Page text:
In February 2012, when Mia was only one, her mum Karina took her to the doctor.

Within six hours, Mia had undergone blood tests and an ultrasound, which identified a tumour on her right kidney. It was pushing on her liver and up against her lungs, and her haemoglobin levels were so low, she required a blood transfusion that evening.

Mia’s dad, former wicket keeper in the Australian cricket team, Brad Haddin, had left for a tour of the West Indies two weeks earlier so Karina was caring for both Mia and Mia’s older brother Zachary and on top of that, Karina was 30 weeks pregnant with their third child. Karina called Brad at what was 6am West Indies time to inform him that their precious daughter had cancer. He immediately relinquished his hard-earned cricket role, packed up and flew back across the globe to be with the family.

 

Mia was assigned an oncologist who suggested that while many signs pointed to her disease being a Wilm’s Tumour however there was a possibility it might be a more aggressive type of cancer called neuroblastoma.

Over six days, still without diagnosis, Mia was given a central line, CT and MIBG scans, biopsies, aspirations and more blood transfusions. Finally, the oncologist delivered the news that Mia did have neuroblastoma and it had metastasised to her shoulders, hips, knees and leg bones. Stage 4 with an MYCN gene – the most advanced stage with the lowest survival rate. To give her any chance of beating the cancer she would need the most aggressive response possible. That meant high dose chemotherapy, surgery, a bone marrow transplant, radiation therapy and immunotherapy – a grueling 14 months of treatment.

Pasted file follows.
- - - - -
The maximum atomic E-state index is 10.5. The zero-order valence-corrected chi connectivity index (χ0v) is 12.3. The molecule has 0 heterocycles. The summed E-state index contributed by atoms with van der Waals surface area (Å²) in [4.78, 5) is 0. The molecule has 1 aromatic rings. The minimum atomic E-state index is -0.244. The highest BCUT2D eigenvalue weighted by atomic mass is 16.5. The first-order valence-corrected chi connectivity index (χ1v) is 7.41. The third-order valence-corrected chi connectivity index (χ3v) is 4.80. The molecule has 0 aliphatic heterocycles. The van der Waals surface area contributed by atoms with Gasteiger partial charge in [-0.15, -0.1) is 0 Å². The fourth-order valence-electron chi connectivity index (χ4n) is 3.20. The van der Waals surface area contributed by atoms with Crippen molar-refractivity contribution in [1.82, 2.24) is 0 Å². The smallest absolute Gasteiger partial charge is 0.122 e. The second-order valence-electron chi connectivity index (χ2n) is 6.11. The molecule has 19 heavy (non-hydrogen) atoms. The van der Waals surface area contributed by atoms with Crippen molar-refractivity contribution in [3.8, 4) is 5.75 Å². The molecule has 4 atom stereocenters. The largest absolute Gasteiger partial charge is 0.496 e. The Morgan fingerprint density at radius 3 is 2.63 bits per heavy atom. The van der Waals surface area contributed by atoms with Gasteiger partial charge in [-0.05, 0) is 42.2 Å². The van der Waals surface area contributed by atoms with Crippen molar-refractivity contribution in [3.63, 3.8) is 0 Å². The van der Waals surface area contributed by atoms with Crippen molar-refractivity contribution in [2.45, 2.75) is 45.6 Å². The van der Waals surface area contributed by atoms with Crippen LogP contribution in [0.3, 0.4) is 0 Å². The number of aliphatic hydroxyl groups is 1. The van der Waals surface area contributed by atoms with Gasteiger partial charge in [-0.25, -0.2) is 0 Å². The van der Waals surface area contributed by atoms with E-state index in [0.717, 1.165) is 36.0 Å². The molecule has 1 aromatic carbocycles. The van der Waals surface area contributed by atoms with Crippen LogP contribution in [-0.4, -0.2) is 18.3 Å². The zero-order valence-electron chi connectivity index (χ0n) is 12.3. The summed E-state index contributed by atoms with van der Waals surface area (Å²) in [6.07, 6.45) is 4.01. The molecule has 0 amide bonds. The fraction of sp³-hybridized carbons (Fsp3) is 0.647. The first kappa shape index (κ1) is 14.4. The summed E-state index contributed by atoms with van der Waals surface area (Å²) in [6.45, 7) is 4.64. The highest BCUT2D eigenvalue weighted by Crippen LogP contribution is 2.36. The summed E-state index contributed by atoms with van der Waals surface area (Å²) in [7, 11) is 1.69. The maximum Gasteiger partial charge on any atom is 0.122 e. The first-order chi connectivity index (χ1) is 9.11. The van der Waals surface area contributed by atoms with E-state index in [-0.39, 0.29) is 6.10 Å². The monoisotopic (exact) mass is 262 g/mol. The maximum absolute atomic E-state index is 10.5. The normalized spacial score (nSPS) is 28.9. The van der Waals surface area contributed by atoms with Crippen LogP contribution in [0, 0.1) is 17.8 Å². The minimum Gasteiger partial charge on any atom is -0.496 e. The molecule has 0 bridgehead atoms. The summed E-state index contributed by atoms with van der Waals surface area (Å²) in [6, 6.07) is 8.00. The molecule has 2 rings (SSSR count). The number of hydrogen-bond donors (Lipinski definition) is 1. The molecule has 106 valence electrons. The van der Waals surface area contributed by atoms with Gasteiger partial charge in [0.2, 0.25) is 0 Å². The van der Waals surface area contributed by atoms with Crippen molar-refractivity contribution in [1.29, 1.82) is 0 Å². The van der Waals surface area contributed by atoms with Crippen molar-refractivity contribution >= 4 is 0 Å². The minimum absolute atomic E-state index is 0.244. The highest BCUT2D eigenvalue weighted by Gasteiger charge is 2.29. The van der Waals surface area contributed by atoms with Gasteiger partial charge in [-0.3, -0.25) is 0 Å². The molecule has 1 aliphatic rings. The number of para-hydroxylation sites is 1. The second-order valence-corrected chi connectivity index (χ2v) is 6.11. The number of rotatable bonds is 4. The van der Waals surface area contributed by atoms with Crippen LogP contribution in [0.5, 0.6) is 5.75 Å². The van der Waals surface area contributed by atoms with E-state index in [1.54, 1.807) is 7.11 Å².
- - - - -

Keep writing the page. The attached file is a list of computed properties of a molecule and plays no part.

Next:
Brad was told by the oncologist, “You have a child with cancer. You’re no longer a normal family. There is no such thing as a ‘normal’ day anymore.”

Sure enough, on day seven in the hospital, a CT scan under general anesthetic revealed internal bleeding and Mia underwent urgent and unexpected surgery, which saved her life.

‘We could only hope that if she endured some very hard months, now she would have many, many years of life in the future.’ Karina, Mia’s mum

During her treatment Mia was diagnosed with metastatic fractures of her humerus, hip and tibia and had to be confined to her cot. It was expected that she would walk with a limp, and possibly even spend a couple of years in a wheelchair. She underwent a six-hour surgery to remove her tumour, right kidney and adrenal gland and later contracted a sepsis infection, spending four days in the ICU.

 

Mia is now a confident nine-year-old girl, with the only reminders of her ordeal being hearing aids and a large abdominal scar. The Haddin family and extended network have collectively raised more than $50,000 dollars for neuroblastoma research and every year they take part in the Run2Cure Neuroblastoma. This year Mia announced the start of one of the races.

 

More information